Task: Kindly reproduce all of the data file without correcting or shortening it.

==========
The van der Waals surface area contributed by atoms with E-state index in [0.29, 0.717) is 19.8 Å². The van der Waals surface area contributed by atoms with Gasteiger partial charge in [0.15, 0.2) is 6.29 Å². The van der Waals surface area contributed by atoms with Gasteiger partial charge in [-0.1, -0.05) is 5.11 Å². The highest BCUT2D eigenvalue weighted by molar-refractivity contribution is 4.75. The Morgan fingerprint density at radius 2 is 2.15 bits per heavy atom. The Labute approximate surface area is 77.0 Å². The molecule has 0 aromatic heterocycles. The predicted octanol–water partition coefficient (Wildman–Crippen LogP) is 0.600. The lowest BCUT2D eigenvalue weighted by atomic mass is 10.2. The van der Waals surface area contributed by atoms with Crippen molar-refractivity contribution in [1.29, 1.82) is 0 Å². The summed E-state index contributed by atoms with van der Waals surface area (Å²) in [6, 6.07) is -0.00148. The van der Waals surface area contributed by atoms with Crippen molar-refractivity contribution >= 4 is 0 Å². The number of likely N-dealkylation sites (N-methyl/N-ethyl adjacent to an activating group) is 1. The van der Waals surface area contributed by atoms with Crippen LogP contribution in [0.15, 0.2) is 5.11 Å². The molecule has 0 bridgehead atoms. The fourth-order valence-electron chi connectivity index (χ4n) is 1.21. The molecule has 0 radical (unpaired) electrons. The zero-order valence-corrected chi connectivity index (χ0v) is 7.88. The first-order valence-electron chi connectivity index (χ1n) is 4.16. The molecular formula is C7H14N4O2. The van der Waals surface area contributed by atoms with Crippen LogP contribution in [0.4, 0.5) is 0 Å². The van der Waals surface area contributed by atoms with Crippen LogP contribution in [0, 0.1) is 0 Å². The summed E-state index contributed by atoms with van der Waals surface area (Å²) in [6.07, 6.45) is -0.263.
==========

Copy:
The van der Waals surface area contributed by atoms with E-state index in [0.29, 0.717) is 19.8 Å². The van der Waals surface area contributed by atoms with Gasteiger partial charge in [0.15, 0.2) is 6.29 Å². The van der Waals surface area contributed by atoms with Gasteiger partial charge in [-0.1, -0.05) is 5.11 Å². The highest BCUT2D eigenvalue weighted by molar-refractivity contribution is 4.75. The Morgan fingerprint density at radius 2 is 2.15 bits per heavy atom. The Labute approximate surface area is 77.0 Å². The molecule has 0 aromatic heterocycles. The predicted octanol–water partition coefficient (Wildman–Crippen LogP) is 0.600. The lowest BCUT2D eigenvalue weighted by atomic mass is 10.2. The van der Waals surface area contributed by atoms with Crippen molar-refractivity contribution in [1.29, 1.82) is 0 Å². The summed E-state index contributed by atoms with van der Waals surface area (Å²) in [6, 6.07) is -0.00148. The van der Waals surface area contributed by atoms with Crippen molar-refractivity contribution >= 4 is 0 Å². The number of likely N-dealkylation sites (N-methyl/N-ethyl adjacent to an activating group) is 1. The van der Waals surface area contributed by atoms with Crippen LogP contribution in [0.15, 0.2) is 5.11 Å². The molecule has 0 bridgehead atoms. The fourth-order valence-electron chi connectivity index (χ4n) is 1.21. The molecule has 0 radical (unpaired) electrons. The zero-order valence-corrected chi connectivity index (χ0v) is 7.88. The first-order valence-electron chi connectivity index (χ1n) is 4.16. The molecular formula is C7H14N4O2. The van der Waals surface area contributed by atoms with Crippen LogP contribution in [0.4, 0.5) is 0 Å². The van der Waals surface area contributed by atoms with Crippen LogP contribution in [0, 0.1) is 0 Å². The summed E-state index contributed by atoms with van der Waals surface area (Å²) in [6.07, 6.45) is -0.263.